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Title: Fleets and Prouinciae in the Roman Republic : institutions, administration and the conceptualisation of empire between 260 and 49 B.C.
Author: Day, Simon Christopher
Awarding Body: University of Oxford
Current Institution: University of Oxford
Date of Award: 2014
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This research examines how, when and why the Romans assigned and defined the tasks of preparing and commanding fleets during the Republic. In doing so, it brings new evidence to bear on the wider debates about the nature of the prouincia and the institutional and administrative development of the Roman empire. The communis opinio is that a prouincia originally represented a functional “sphere of operation” that was allotted or assigned to a magistrate and that it only later developed a geographical meaning with territorial connotations through the process of “provincialisation.” This research challenges that view through an analysis of the evidence for the definition, assignment and practical use of the prouincia classis and other prouinciae connected with the command of fleets. Drawing upon and analysing the lists of administrative arrangements to be found in the “annalistic” sections of the surviving books of Livy’s History, it argues that prouinciae were defined in specific geographical and functional terms long before the development of permanent territorial empire. This offers a new perspective which points to and elucidates the flexible use of the prouincia as a means of separating magistrates and promagistrates in space or by function in space. It argues that the rationale for this was to limit conflicts between commanders over command and triumphal rights. By combining evidence from a wide range of sources after the loss of Livy’s History from 167, the research shows that the above rationale for demarcating prouinciae still applied in the first century B.C. However, it also demonstrates that there were significant changes with the assignment of vast Mediterranean-wide naval prouinciae in the first half of the first century B.C. It argues that the definition of these prouinciae was made possible by the development of a singular collective Mediterranean-wide ora maritima, which was brought about by the Romans’ increasing “acknowledgement of empire.” The negative political and institutional implications of these developments are also assessed. Finally, in discussing the above, this research also provides new insights into the role and auctoritas of the Senate, the function and freedom of magistrates, and the Romans’ conceptualisation of their empire.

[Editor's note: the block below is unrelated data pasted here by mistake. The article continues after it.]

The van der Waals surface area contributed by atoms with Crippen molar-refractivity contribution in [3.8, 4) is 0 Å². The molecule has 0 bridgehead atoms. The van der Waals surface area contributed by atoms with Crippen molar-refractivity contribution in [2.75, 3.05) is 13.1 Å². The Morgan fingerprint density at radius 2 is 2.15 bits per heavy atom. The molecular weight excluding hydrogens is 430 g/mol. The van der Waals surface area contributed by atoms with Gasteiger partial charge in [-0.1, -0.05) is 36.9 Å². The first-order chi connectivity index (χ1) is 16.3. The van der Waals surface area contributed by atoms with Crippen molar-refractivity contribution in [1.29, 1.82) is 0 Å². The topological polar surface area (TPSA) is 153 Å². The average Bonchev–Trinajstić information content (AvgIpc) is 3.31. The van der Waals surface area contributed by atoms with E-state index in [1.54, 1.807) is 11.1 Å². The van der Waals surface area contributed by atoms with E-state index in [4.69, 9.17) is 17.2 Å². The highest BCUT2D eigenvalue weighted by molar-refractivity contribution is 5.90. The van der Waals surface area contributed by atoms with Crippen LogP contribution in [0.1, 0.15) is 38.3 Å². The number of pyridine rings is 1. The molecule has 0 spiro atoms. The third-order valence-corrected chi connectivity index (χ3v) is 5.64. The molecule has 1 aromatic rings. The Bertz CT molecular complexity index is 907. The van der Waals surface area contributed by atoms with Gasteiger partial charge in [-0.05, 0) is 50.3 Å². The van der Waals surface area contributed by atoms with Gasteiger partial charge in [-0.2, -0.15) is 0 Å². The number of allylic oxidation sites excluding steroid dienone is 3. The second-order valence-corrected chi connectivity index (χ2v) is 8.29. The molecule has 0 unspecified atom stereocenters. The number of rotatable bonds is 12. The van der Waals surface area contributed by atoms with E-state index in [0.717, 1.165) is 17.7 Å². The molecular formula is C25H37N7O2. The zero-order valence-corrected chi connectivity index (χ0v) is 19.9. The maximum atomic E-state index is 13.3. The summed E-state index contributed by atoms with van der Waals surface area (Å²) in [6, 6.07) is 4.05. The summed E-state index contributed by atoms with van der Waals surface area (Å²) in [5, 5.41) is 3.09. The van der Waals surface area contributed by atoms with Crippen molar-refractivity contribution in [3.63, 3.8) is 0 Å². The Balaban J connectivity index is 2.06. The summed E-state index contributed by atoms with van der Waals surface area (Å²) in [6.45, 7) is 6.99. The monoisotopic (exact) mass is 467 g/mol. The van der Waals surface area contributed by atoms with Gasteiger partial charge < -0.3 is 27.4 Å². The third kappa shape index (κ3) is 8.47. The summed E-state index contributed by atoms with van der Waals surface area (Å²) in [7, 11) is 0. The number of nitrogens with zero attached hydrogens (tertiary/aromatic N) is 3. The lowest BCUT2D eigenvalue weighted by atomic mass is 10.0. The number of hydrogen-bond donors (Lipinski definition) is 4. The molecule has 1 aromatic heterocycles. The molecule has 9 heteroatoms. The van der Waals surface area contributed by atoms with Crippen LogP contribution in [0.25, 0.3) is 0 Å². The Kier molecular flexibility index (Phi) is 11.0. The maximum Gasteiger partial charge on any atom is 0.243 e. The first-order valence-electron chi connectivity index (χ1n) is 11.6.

Supervisor: Prag, Jonathan R. W. Sponsor: Not available
Qualification Name: Thesis (Ph.D.) Qualification Level: Doctoral
EThOS ID:  DOI: Not available
Keywords: History ; History of the ancient world ; Roman History ; Roman provinces ; prouincia ; provincia ; prouinciae ; provinciae ; Roman imperialism ; Roman navy ; Roman fleets ; Roman triumph ; naval triumph ; Roman Senate ; Roman Republic ; Roman magistrates ; Roman promagistrates ; imperium ; ancient Mediterranean ; ora maritima ; Pompey ; Pompeius ; Antonius Creticus ; Lex Porcia ; terra marique ; extraordinary commands ; special commands